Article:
by MICHAEL PERKINS
THERE ARE TIMES WHEN A CAMERA’S CHIEF FUNCTION IS TO BEAR WITNESS, TO ASSERT THAT SOMETHING FANTASTIC REALLY DID EXIST IN THE WORLD. Of course, most photography is a recording function, but, awash in a sea of infinite options, it is what we choose to see and celebrate that makes an image either mundane or majestic.
And then sometimes, you just have the great good luck to wander past something wonderful. With a camera in your hand.
The New York Public Library’s main mid-town Manhattan branch is beyond magnificent, as even a casual visit will attest. However, its beauty always seems to me like just “the front of the store”, a controlled-access barrier between its visually stunning common areas and “the good stuff” lurking in untold chambers, locked vaults and invisible enclaves in the other 2/3 of the building. I expect these two worlds to be forever separate and distinct, much as I don’t expect to ever see the control room for electrical power at Disneyland. But the unseen fascinates, and recently, I was given a marvelous glimpse into the other side at the NYPL.
A recent exhibit of Mary Surratt art prints, wall-mounted along the library’s second-floor hall, was somehow failing to mesmerize me when, through a glass office window, I peeked into a space that bore no resemblance whatever to a contemporary office. The whole interior of the room seemed to hang suspended in time. It consisted of a solitary woman, her back turned to the outside world, seated at a dark, simple desk, intently poring over a volume, surrounded by dark, loamy, ceiling-to-floor glass-paneled book shelves along the side and back walls of the room. The whole scene was lit by harsh white light from a single window, illuminating only selective details of another desk nearer the window, upon which sat a bust of the head of Michelangelo’s David, an ancient framed portrait, a brass lamp . I felt like I had been thrown backwards into a dutch-lit painting from the 1800’s, a scene rich in shadows, bathed in gold and brown, a souvenir of a bygone world.
I felt a little guilty stealing a few frames, since I am usually quite respectful of people’s privacy. In fact, had the woman been aware of me, I would not have shot anything, as my mere perceived presence, however admiring, would have felt like an invasion, a disturbance. However, since she was oblivious to not only me, but, it seemed, to all of Planet Earth 2013, I almost felt like I was photographing an image that had already been frozen for me by an another photographer or painter. I increased my Nikon’s sensitivity just enough to get an image, letting the light in the room fall where it may, allowing it to either bless or neglect whatever it chose to. In short, the image didn’t need to be a faithful rendering of objects, but a dutiful recording of feeling.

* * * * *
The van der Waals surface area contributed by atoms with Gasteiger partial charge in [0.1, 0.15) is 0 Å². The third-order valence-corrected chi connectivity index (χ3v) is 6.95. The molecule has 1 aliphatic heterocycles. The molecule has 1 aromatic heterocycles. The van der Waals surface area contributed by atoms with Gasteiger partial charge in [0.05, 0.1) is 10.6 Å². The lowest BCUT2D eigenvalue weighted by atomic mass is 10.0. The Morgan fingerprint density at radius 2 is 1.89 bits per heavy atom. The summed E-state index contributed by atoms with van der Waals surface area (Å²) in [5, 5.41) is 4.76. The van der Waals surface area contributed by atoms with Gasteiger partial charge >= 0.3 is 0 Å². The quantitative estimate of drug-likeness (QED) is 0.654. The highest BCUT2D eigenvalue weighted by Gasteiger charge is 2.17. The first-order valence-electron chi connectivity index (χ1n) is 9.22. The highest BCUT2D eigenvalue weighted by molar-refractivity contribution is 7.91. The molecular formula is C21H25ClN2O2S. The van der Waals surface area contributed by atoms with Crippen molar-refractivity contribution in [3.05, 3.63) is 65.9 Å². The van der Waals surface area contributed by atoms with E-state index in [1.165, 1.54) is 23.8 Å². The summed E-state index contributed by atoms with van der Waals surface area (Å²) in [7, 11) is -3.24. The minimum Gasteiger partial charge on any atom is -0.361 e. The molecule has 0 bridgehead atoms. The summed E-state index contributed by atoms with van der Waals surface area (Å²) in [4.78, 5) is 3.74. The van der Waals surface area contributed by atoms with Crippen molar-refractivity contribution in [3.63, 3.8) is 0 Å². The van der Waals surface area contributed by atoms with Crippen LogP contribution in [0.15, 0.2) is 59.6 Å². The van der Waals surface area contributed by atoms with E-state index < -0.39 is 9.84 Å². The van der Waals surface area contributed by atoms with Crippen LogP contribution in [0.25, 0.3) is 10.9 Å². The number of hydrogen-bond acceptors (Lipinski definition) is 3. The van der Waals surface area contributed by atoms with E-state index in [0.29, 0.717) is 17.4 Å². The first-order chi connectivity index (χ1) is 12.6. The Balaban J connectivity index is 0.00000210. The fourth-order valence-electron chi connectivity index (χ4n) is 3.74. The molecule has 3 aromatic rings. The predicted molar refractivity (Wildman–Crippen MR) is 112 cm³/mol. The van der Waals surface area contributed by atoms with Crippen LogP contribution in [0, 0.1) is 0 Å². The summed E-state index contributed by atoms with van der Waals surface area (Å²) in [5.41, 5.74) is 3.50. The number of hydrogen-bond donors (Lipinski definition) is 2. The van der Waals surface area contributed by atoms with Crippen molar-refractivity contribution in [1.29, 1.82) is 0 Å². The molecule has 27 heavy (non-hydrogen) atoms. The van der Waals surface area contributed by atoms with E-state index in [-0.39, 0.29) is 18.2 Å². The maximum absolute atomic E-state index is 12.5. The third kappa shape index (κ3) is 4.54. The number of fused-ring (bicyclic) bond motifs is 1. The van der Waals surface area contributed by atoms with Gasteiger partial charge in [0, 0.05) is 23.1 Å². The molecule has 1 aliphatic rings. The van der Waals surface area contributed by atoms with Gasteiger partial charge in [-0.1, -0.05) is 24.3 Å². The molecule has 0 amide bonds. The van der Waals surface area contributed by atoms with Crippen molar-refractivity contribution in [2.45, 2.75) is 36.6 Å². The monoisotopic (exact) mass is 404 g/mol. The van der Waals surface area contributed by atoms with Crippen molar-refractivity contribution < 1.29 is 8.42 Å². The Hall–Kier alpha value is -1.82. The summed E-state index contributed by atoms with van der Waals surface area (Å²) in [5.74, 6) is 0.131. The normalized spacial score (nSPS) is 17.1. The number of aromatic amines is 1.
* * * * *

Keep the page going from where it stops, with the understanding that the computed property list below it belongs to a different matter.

How came this room, this computer-less, electricity-less relic of another age preserved in amber, so tantalizingly near to the bustle of the current day, so intact, if out of joint with time? What are those books along the walls, and how did they come to be there? Why was this woman chosen to sit at her sacred, private desk, given lone audience with these treasures? The best pictures pose more questions than they answer, and only sparingly tell us what they are “about”. This one, simply, is “about” seeing a woman in a time machine. Alice through the looking-glass.
A peek inside the rest of the store.
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THE FRAME OF AN IMAGE is the greatest instrument of control in the photographer’s kit bag, more critical than any lens, light or sensor. In deciding what will or won’t be populated inside that space, a shooter decides what a personal, finite universe will consist of. He is creating an “other” world by defining what is worthwhile to view, and he also creates interest and tension by letting the view contemplate what he chose to exclude. What finally lies beyond the frame is always implied by what lies inside it, and it is the glory of the invisible that invites his audiences inside his vision, ironically by asking them to consider what is unseen….in a visual medium.
Each choice of what to “look at” has, inherent in it, a decision on what to pare away. It is thus within the power of the photographer to make a small detail speak for a larger reality, rendering the bigger scene either vitally important or completely irrelevant based on his whim. Often the best rendition of the frame is arrived at only after several alternate realities have been explored or rejected.
Over a lifetime, I have often been reluctant to show less, or to choose tiny stories within larger tapestries. In much pictorial photography, “big” seems to serve as its own end. “More” looks like it should be speaking in a louder voice. However, by opting to keep some items out of the discussion, to, in fact, select a picture rather than merely record it, what is left in the frame may speak more distinctly without the additional noise of visual chatter.
“If I’d had more time”, goes the old joke, “I’d have written you a shorter letter”. Indeed, as I get older, I find it easier to try and define the frame with an editor’s eye, not to limit what is shown, but to enhance it. Sometimes, the entire beach is stunning.But, in other instances,a few grains of sand may more eloquently imply the beach, and so enable us to remember what amazing details combine in our apprehension of the world.